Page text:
Last week I listened to a TED Radio Hour episode about our perception of time. Harvard psychology professor Dan Gilbert shares a study--this is the rough summation: there are two groups of people from all age categories. One group is asked, “How do you think you will change in ten years?” and the second group is asked, “How have you changed in the past ten years?” The group members who were asked to forecast their change assumed very little change in their lives, circumstances, personality, friends, etc. The group members asked to reflect on their change described a lot of change from who they were ten years ago, even those who were older in age.
Time and time again I’ve heard people say about themselves, “Well that’s just the way I am.”
What if that was a cop out? What if that was an excuse out of having to work to better ourselves because transforming ourselves to overcome challenging aspects about our character/personality/life is hard? What if we KNEW we would could be totally different in ten years, who would we choose to be? What would we choose to do and how would we choose to live? We create barriers for ourselves on purpose because staying contained is easy. It also helps us make sense of the world around us and organize the chaos that is this life. There’s nothing wrong with that! It’s amazing that we have tools inherent within us to comprehend this universe and keep us feeling secure and safe in an existence that’s scary and unpredictable. But that’s why change is so hard. That’s why we don’t predict ourselves changing all that much--we’ve structured our entire lives around who we are now.
One example. A couple of years ago, I had to admit something to myself. I was no longer an “extrovert.” I no longer felt the need to be constantly social, I felt increasingly awkward around new people, and I LOVED hanging out with myself. Quiet time for me, myself, and I. I fell way behind on social media platforms, I required more quiet and more sleep, and I began to dread constant social engagements. All of it was so weird!! And I put myself down for it. I wasn’t making enough new friends, I wasn’t taking advantage of all the big city had to offer, I cringed at dating apps and so was bound to be alone forever. And then, I turned 30. I finally had the balls to admit, I changed. A huge part of my identity for almost 30 years had morphed into something new, and it was AMAZING. As soon as I accepted it, I was able to take full advantage of who I’ve become, to nurture it, to find balance, to stop fighting it, to structure a whole new environment based on my new self--including different friends, the right job, the right partner.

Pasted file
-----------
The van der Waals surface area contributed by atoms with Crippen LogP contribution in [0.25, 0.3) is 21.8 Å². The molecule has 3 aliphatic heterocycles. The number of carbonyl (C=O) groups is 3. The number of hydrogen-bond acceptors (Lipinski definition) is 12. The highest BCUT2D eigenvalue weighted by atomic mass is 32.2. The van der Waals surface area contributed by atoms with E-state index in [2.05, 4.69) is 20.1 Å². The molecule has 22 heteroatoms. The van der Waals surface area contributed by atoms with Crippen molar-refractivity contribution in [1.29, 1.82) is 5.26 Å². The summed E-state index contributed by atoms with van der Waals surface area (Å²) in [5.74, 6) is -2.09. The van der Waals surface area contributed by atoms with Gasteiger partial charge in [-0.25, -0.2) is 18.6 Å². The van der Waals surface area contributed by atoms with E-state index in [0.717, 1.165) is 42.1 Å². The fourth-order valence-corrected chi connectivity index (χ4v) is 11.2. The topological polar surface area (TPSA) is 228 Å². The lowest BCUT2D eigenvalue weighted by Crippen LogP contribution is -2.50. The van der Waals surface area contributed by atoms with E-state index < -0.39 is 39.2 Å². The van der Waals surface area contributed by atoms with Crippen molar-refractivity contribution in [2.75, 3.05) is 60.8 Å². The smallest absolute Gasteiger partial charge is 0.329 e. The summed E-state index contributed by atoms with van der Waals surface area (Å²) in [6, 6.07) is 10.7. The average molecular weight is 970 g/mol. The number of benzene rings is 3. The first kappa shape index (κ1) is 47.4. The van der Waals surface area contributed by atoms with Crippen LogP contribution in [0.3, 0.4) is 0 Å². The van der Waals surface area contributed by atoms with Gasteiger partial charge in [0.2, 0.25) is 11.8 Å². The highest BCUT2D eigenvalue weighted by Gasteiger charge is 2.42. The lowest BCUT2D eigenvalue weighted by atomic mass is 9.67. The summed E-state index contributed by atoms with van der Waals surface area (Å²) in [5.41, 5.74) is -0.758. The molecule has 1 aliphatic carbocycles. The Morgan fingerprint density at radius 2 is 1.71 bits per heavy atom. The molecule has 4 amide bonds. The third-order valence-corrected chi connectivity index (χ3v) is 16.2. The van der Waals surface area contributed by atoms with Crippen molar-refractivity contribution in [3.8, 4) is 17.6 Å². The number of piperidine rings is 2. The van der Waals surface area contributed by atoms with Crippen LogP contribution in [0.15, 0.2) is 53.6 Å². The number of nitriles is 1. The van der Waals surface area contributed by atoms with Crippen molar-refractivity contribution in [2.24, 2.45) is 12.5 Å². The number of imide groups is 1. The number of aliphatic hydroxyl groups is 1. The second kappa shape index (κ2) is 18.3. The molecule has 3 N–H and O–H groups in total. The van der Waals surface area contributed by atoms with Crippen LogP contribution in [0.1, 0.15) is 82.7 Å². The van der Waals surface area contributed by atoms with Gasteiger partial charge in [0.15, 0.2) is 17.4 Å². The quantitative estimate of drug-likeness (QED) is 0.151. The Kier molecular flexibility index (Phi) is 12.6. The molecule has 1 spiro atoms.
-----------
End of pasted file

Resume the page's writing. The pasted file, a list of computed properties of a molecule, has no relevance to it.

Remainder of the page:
Then there’s when we don’t anticipate change in others. How many friendships, intimate relationships, families have you seen fall apart due to change? When we don’t expect it, we have a hard time accepting it in ourselves but also in others. Or even when people don’t change the way we think they should, shit falls apart. We can’t handle it! What if...knowing that change is inevitable, knowing that fully evolving into our change can help us learn our lessons? Can help us accept one another, can help us understand one another, can help us remain compassionate when change doesn’t work in our favor? If we stop fighting it, and work with it, we’ll find that it actually does always have a way of working in our favor if we let it.
keep practicing . . .